Since it first went on sale in 2014, Mitsubishi has sold more than 26,000 petrol-electric Outlanders in the UK. In fact, one-in-three plug-in hybrids sold is a Mitsubishi Outlander PHEV.
The diesel model has been in the shadow of the hybrid. But while the PHEV steals the headlines and breaks sales records, you can argue a strong case for the diesel for regular towing. Both the PHEV and the diesel have been updated for 2017.
Let’s start with the PHEV. The all-electric range has been increased from 32 to 33 miles, although it would take ideal conditions and a featherweight right foot to get near that.
Our test drive suggests 20-25 miles is more realistic, even when driving gently. Carbon dioxide emissions have dropped by a solitary gram to 41g/km. Mitsubishi quotes an average economy figure of 166mpg.
In reality, you could do a lot worse or much better than that figure. It really depends on how you drive the PHEV, and your average daily mileage.
Drop the kids off at school, head to work just a few miles from home and recharge every evening, and you could conceivably go several weeks without going anywhere near a filling station. Only when you need to drive further than the car’s all-electric range will you have to call upon the petrol engine and eventually top up with fuel.
It’s this kind of use, with a low daily mileage and occasional longer journeys, which plays to the Outlander PHEV’s strengths. Tweaks to the hybrid system mean it’s now more likely to rely on electric power alone, so it’s possible to accelerate at a reasonable pace without waking up the petrol engine.
And there’s now an EV Priority Mode, which will run the car as a pure electric vehicle, so long as there’s enough charge in the batteries.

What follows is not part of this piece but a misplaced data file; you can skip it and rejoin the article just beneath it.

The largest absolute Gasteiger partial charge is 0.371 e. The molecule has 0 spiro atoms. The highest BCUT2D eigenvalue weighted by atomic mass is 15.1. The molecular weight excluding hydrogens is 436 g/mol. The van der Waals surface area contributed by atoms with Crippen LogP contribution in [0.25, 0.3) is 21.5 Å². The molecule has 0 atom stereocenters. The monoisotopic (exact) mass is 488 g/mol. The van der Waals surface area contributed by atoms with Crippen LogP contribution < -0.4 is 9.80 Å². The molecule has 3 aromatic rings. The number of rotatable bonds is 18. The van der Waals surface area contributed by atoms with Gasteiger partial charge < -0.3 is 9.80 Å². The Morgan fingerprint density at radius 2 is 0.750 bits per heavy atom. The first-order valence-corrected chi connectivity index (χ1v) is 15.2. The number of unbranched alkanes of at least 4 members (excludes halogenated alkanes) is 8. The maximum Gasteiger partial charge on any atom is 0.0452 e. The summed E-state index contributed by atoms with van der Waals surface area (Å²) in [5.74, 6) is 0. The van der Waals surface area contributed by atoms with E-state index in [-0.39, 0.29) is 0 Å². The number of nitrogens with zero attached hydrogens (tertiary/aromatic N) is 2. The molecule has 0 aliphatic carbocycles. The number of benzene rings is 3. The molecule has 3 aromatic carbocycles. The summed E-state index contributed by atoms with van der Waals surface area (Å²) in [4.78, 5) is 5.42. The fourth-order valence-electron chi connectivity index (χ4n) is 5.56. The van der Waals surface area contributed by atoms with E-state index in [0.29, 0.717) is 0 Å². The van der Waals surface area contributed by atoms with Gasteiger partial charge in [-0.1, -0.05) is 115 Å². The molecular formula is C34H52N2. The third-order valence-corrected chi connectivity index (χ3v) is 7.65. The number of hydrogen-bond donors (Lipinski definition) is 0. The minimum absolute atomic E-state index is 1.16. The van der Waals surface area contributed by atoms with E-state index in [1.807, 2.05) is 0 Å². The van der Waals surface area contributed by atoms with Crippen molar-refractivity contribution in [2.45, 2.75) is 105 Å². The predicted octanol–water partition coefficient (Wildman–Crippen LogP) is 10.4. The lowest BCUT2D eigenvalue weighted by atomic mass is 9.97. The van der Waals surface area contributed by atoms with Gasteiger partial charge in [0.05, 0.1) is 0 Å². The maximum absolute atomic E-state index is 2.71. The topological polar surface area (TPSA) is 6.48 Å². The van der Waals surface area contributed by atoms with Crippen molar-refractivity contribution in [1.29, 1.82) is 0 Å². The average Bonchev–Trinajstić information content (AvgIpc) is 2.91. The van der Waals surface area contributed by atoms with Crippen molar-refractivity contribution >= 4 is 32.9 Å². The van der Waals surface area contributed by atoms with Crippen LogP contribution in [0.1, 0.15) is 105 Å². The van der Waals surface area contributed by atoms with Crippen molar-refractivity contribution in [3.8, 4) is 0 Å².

Other changes include an electronic parking brake, which should make for fuss-free hill starts while towing. There’s also an auto-hold function to prevent the car rolling backwards if the driver takes their foot off the brake pedal.
Behind the wheel
Driving the Mitsubishi Outlander PHEV remains an intriguing if slightly aloof experience. There’s satisfaction to be had from eking out the maximum possible all electric range.
You can do this by using paddles behind the wheel to increase regenerative braking and recapture as much energy as possible while coasting downhill. And there’s something very appealing about the lack of noise from under the bonnet when driven as a pure EV.
Otherwise the Outlander is a competent but unexciting car to drive. The suspension has been tweaked to improve the ride, and it now feels better tied down over undulating roads. But it still crashes and thumps over sharp bumps, and there’s considerable road noise over coarse surfaces.
The same is true of the diesel, only you don’t have the benefit of near-silent running on short journeys. Tweaks to the 2.2 DI-D for 2017 include a shark fin antenna, a 12V socket in the boot, and rain and dusk sensors, among other minor detail changes.
What tow car ability does the Outlander have?
But there’s still a gulf between the PHEV’s 166mpg economy figure and the diesel manual’s 53.3mpg. However, the diesel has many important advantages over the PHEV, especially for regular caravanners.